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Halliburton affiliate to plead guilty to destroying evidence over Gulf oil spill

26 July 2013

Halliburton Energy Services will plead guilty to destroying evidence relating to the 2010 Gulf Of Mexico oil spill, according to the US Department of Justice. The plea agreement, which is subject to court approval, means the company will have to pay the maximum possible fine of $200,000.

Photo: USCG
Photo: USCG

HBP had accused Houston-based Halliburton, its contractor, of destroying evidence and asked it to pay for all damages.

The oil spill at BP's Macondo well, the worst in US history, followed a blast and fire that destroyed the Deepwater Horizon rig and killed 11 workers.

"A Halliburton subsidiary has agreed to plead guilty to one misdemeanour violation associated with the deletion of records created after the Macondo well incident, to pay the statutory maximum fine of $200,000 and to accept a term of three years probation," the company said in a statement.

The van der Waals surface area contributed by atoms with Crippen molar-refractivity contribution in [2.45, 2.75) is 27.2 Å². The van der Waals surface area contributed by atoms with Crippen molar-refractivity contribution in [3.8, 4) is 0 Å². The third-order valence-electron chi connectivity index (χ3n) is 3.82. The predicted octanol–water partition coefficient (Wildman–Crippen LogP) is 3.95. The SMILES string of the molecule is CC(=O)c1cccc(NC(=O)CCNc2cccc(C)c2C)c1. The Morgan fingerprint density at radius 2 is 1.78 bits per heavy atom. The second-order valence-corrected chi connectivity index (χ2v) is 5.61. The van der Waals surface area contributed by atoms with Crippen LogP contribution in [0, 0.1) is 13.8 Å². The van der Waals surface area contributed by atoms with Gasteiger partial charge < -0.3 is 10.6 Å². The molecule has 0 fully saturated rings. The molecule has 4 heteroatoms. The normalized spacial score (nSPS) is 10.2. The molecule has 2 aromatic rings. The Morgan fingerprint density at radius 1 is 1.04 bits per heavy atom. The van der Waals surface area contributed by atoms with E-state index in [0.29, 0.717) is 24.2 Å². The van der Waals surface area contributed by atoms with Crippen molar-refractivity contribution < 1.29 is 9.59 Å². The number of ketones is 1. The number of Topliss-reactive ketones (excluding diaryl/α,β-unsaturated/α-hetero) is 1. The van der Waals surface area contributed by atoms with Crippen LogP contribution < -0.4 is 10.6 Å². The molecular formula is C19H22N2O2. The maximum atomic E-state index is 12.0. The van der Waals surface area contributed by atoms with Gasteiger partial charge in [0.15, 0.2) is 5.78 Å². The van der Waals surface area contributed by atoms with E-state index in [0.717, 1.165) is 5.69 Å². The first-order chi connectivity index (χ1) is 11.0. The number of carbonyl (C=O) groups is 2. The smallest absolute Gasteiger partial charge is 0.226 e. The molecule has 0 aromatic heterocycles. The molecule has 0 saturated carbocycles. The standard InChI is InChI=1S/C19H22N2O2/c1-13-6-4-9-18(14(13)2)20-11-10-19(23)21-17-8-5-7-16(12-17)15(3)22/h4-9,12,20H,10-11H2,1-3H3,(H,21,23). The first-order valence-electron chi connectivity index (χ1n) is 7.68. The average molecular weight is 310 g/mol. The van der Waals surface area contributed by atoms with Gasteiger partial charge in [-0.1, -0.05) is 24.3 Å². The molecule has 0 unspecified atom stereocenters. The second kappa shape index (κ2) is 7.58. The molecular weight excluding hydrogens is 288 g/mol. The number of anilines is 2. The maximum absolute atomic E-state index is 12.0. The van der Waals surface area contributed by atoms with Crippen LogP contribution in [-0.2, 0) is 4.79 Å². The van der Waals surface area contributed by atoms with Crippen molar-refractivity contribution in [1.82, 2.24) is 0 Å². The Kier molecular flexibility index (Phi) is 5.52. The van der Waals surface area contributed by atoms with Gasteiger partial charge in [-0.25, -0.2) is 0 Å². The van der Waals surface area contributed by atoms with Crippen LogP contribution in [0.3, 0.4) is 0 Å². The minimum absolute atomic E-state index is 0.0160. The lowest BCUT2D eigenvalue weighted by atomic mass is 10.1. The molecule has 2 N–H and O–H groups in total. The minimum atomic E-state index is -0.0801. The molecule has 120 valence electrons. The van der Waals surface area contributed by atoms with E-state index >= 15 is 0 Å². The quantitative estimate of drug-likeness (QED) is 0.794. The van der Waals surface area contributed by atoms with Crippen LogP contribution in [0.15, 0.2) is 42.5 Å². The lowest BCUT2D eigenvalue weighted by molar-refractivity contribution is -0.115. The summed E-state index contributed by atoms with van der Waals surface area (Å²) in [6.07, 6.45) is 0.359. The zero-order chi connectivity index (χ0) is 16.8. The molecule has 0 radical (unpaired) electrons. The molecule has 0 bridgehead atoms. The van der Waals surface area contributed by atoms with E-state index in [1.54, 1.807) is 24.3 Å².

The company has also made a $55 million dollar contribution to the National Fish and Wildlife Foundation. This was not a condition of the court agreement.

Halliburton Energy Services was BP's cement contractor on the Deepwater Horizon and in May 2010 a company programme manager ran two computer simulations of the Macondo well final cementing job using Halliburton's Displace 3D simulation programme.

It recommended the use of 21 centralisers but BP decided to use six instead, and the simulations indicated there was little difference between the two options, The programme manager "was directed to, and did, destroy these results", the Justice Department said. Similar evidence was destroyed in a subsequent incident in June 2010.

Halliburton and BP have blamed each other for the failure of the cement job to seal the Macondo well. During a trial, BP asked a federal judge to sanction Halliburton for allegedly destroying evidence about the role that its cement slurry design could have played in the blowout.

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